At some point in time, a life event will affect you personally and by default professionally count on it.  However, I see nothing heroic or virtuous about being diagnosed with cancer, recovering from surgery, and working to regain ones physical health. For me the effort was self-centered and I personally had no choice as no-decision would have been a painfully slow terminal decision. Reality check: the extraordinary person was my wife. She was the one who had to work a demanding and stressful full-time job while also attending to my physical care. Is it relates to another event: there’s nothing heroic about pushing thru the unexpected death of a loved one that’s what we’re supposed to do. But watching the people you love grieve thru loss and supporting them thru their grief in some ways is worse than cancer. Surgery can cure a disease but how do you cure a broken heart? It’s a callous cliche but it’s true: Life goes on and people cope in their own way. Last but not least… yes, it kinda sucked to be unexpectedly terminated asan employee less than 90 days after returning to work after recovering from cancer surgery but so what? Millions of Americans can tell a similar story and mine is just one of them.

The unexpected benefit of dealing with major life events which converged in a 6-month period is that it forced the exercise of faith, patience, and planning which also brought clarity to logical next-steps. There’s power in the wake of pain. ChrisBell3rd & Company actually launched as a low risk, high benefit endeavor(what’s to lose?) I played it safe and had one (admittedly awesome client) paying me consistently for a period of months BEFORE substantively investing my time, seeking the advice of a mentor, and leveraging my talents to begin planning for business growth. When small, incremental success becomes evident, and one has the support of a community that’s willing to pay for your services, it provides a glimpse into the future of potential possibilities. Who then, wouldn’t strive to better leverage the situation? The net: there’s nothing heroic about my professional transition though I certainly wish the path had been peronally less painful.

9 Tips to Transition into the Technical Sales Arena

A few months ago I attended the GrowSmallBiz conference hosted by Network Solutions in Washington, DC and during one of the breaks I was speaking to a polished, intelligent, articulate, and enthusiastic professional who had years of experience selling copier products, but wanted to know how to break into the technology sales and business development field. What’s coincidental is that it was the second time in the last few weeks I’ve been asked the very same question, so I thought I’d offer a few tips for competent professionals who are honestly interested in pursuing this kind of career change:

1. Avoid going in thru front door via human resources. Traditional hiring processes are exclusionary, meaning they’re designed to keep people out. HR personnel can only say “No” they can’t say “Yes” to a potential hire. If you can’t connect with a real decision-maker to whom you would personally present your value, then you’re not ready for a technology sales career transition.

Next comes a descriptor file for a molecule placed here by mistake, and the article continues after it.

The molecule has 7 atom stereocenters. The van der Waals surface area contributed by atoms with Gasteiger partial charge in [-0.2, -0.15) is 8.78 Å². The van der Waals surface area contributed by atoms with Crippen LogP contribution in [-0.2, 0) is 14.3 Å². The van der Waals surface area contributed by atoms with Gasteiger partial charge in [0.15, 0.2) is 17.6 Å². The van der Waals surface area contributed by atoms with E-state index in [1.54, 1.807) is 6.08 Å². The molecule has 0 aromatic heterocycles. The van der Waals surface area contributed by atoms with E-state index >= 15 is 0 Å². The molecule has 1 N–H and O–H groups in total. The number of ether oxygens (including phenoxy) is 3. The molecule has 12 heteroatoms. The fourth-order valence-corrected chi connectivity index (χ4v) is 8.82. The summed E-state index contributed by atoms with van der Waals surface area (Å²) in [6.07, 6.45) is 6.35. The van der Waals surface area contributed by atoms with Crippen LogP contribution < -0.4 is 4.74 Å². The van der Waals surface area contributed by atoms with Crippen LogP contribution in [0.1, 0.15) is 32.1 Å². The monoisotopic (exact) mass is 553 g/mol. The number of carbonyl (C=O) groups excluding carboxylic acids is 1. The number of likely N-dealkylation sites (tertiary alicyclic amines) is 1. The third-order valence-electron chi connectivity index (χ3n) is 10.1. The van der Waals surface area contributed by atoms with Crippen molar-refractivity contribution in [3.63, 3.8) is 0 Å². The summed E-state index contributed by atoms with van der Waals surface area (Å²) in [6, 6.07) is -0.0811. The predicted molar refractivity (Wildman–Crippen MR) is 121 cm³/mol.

2. Talk with people in the niche you wish to work to ascertain what’s hot, relevant, and what’s keeping those in the know up at night. Read their blogs, attend their virtual webinars and follow them on social media networks. There is a strong connection that can be developed by discussing the highlights of another person’s interests.

3. Do your homework. Study – a lot. Go to the library and read the trade periodicals to become familiar with the general language and buzz words of the field you’re interested in. Download white papers and brochures.

4. Follow a few companies you’d really want to work with. If they’re publicly listed, dial into their quarterly call, and read their 10-k. These activities will detail the latest news, opportunities, wins, and concerns of the company.

5. When contacting a decision-maker or business influencer, ask them for their help and advice (everyone wants to help someone.) Get to know their executive assistant or secretary and ask them to setup an informal 20-minute introduction at their local coffee shop before business hours, or setup an invitation for a quick sandwich and informal lunch at a local deli.

6. To schedule a meeting you should be prepared to restate some of the quotes in their press releases or paraphrase statements made on the company’s quarterly report. Always leave the person you’re speaking with the impression you know as much or more about their company, than they do!

7. Memorize the salient points of a company’s summary product brochure word-for-word so that by the time you get a face-to-face meeting, the person you’re meeting already sees you as fellow colleague or employee.

8. Success in sales is about your track record. Be prepared to be your own best advocate and articulate where have you won before in life and your career, who helped you get there, and what it took for you to become #1? Ask them “If you were in my shoes, what ‘s your next best step?” Personally hand them your resume and references and then ask them for their sponsorship.

9. On employee skills testing – there will never be, and there has never been a test that can prove the heart of winner – Art Williams.

There are lots of career-changers out there who could use your help. Are there any tips you might add?